Sully statue

Sculptor Susan Bahary says she hopes her Sully statue raises awareness and support for service animals.

After former President George H.W. Bush’s death last year, a photo of his service dog lying on the floor in front of his casket gained national attention as an example of a dog’s love and loyalty.

Exactly one year after that photo was taken, the Labrador retriever’s dedication to the 41st president will be honored with a life-size bronze sculpture of Sully created by California-based artist Susan Bahary. The statue will be on display at the George H.W. Bush Presidential Library and Museum beginning Monday.

“I fell in love with the dog on television when I was watching a lot of the funeral,” Bahary said. “I am a very patriotic person, and I always stop to take in these moments of history, and I was very moved by the funeral of the president. And when I saw the dog, I’m sure you can imagine I was very moved by the essence of that dog and the connection that they obviously had.”

Her hope, she said, is that her sculpture captures the connection Bush and Sully had.

Commissioned by America’s VetDogs, Bahary said, the sculpture shows Sully sitting in his presidential vest with his leash in his mouth.

“I wanted the dog to look as if he was sitting right at the side of the president in his wheelchair, looking up at the president and saying, ‘OK, here’s my leash,’ ... and that in his eyes, one can see the devotion and loyalty that the president inspired in the dog,” she said.

Bahary has been creating monuments and statues in honor and in memory of military, law enforcement and assistance animals for 25 years.

Her inspiration, she said, is what animals do for humans: “How they open our hearts in a positive way, and, in the terms of service dogs, how they save lives, emotionally and physically, of the people they work with.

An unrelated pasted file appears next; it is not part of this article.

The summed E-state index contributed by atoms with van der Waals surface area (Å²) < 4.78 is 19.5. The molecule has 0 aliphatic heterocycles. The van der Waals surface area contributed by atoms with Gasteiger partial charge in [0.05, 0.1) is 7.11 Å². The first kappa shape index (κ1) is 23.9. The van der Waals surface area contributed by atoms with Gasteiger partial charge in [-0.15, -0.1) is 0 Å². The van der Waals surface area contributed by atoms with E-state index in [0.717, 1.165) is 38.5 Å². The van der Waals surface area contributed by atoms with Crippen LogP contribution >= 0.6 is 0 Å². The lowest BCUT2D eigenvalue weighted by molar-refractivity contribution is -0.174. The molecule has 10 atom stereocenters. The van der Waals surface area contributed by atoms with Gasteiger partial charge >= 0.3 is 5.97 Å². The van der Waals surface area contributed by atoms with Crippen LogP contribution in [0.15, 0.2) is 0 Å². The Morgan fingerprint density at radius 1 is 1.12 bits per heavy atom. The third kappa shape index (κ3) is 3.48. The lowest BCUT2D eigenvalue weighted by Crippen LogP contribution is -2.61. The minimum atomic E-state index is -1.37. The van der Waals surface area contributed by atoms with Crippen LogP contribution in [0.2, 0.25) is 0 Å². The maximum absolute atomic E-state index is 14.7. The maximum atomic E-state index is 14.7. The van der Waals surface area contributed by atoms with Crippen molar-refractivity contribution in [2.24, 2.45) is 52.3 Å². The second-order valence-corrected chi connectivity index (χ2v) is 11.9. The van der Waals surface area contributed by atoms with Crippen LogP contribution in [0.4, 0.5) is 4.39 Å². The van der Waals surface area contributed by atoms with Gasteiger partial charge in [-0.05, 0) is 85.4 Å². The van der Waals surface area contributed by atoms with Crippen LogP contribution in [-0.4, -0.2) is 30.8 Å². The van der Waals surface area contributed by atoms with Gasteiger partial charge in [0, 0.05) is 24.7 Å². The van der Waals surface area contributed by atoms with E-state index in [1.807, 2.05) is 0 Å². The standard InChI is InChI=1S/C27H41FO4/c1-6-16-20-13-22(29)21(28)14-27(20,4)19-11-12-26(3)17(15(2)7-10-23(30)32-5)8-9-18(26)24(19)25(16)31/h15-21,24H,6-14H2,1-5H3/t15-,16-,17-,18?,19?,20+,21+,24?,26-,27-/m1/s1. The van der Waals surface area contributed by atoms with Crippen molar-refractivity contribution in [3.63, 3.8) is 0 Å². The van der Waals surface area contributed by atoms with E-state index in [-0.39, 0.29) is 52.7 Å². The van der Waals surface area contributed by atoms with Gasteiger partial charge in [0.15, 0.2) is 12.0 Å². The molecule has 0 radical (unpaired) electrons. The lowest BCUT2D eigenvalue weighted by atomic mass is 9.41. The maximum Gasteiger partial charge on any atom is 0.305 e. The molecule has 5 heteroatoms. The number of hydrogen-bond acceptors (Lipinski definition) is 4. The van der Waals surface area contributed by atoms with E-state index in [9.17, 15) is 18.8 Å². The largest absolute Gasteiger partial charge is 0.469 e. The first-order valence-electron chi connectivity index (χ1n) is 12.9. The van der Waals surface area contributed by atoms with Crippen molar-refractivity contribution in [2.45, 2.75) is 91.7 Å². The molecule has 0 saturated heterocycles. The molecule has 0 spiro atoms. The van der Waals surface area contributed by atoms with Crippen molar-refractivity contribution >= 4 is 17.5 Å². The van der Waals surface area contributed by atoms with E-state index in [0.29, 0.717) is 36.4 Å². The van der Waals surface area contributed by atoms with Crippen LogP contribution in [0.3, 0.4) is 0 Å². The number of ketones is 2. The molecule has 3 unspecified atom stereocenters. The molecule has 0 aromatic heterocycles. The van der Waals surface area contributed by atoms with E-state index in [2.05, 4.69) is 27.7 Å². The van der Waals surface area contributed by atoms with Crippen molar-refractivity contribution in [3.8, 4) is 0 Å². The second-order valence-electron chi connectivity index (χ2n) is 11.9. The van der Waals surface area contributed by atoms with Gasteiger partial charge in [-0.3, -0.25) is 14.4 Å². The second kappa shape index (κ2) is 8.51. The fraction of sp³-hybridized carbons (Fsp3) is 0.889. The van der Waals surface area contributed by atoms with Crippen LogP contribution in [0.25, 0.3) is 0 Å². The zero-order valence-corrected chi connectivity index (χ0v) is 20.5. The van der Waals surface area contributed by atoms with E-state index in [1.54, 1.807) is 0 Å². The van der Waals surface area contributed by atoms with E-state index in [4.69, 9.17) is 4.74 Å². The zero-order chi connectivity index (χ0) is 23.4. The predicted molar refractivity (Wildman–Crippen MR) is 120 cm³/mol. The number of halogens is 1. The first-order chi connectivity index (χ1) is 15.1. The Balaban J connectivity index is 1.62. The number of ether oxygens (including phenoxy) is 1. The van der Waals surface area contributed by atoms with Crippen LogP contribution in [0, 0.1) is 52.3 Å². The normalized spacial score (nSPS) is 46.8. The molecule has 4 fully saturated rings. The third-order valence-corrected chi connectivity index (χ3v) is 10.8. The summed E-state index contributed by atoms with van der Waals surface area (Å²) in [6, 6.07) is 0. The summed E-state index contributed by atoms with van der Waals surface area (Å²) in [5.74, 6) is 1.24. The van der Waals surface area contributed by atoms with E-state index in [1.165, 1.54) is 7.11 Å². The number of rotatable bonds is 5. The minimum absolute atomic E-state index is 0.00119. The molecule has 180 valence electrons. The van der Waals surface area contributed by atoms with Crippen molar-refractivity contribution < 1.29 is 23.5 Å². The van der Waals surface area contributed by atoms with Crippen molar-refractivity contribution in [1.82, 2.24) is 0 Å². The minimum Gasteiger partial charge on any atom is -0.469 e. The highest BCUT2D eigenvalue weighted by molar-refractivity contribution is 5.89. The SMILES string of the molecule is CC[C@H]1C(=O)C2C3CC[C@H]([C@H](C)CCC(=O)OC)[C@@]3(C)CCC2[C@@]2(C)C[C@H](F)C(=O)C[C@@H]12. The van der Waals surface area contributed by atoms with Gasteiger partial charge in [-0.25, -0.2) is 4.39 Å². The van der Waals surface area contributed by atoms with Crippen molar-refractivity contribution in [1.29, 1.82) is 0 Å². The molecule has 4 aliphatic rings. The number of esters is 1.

“I’m very moved to try to capture that, so that in generations to come, these future generations will understand the service and the sacrifice of both our military working dogs or other animals who serve and their handlers.”

She was honored to receive the commission to sculpt Sully, she said, because of Bush’s involvement in signing the Americans with Disabilities Act of 1990.

“To capture Sully and have him be at the library is really just a thrill for me and an honor, and it means so much,” Bahary said. “And I hope ... that it will also raise awareness and support for all our service animals and the people who work with them.”

The process to create the bronze Sully began in July when Bahary met the service dog and spent three hours with him, taking photographs, videos and measurements.

Though Bahary had already gotten a general feeling for Sully by watching him on TV and had been anticipating sculpting him, she said, she got “butterflies and chills” when Sully entered the hotel lobby where they met.

Bahary said she does not get star-struck, but she was awestruck by Sully.

“My immediate thought was, ‘He’s so handsome,’ ” she said, noting she was struck by Sully’s “gentle, noble” behavior. “I find that there is a nobility in animals anyway, which is what I try to capture in everything I do when it’s animals.”

Bahary said neither Sully’s status as a presidential service dog nor his presence at Monday’s unveiling put more pressure on her as she was creating the piece of art.

“I just feel that, quite honestly, every project that I do has to be my best,” she said. “When I stop doing my best, I should probably quit sculpting.”

But the importance of the sculpture did not escape her, she said, noting her involvement in the project has been special for her.

“I think it’s going to be very moving because of where I am, because it’s at the library, because of what it stands for,” she said.

As people see the monument, she said, she hopes the emotion comes through.

“I will just be happy if the people feel that it did justice to the noble cause,” she said.

Bahary said she’ll be interested to see Sully’s reaction to his bronze lookalike.

For more information on Bahary and her other works of service animals, including the National Service Animals Monument and Purple Poppy movement, visit and

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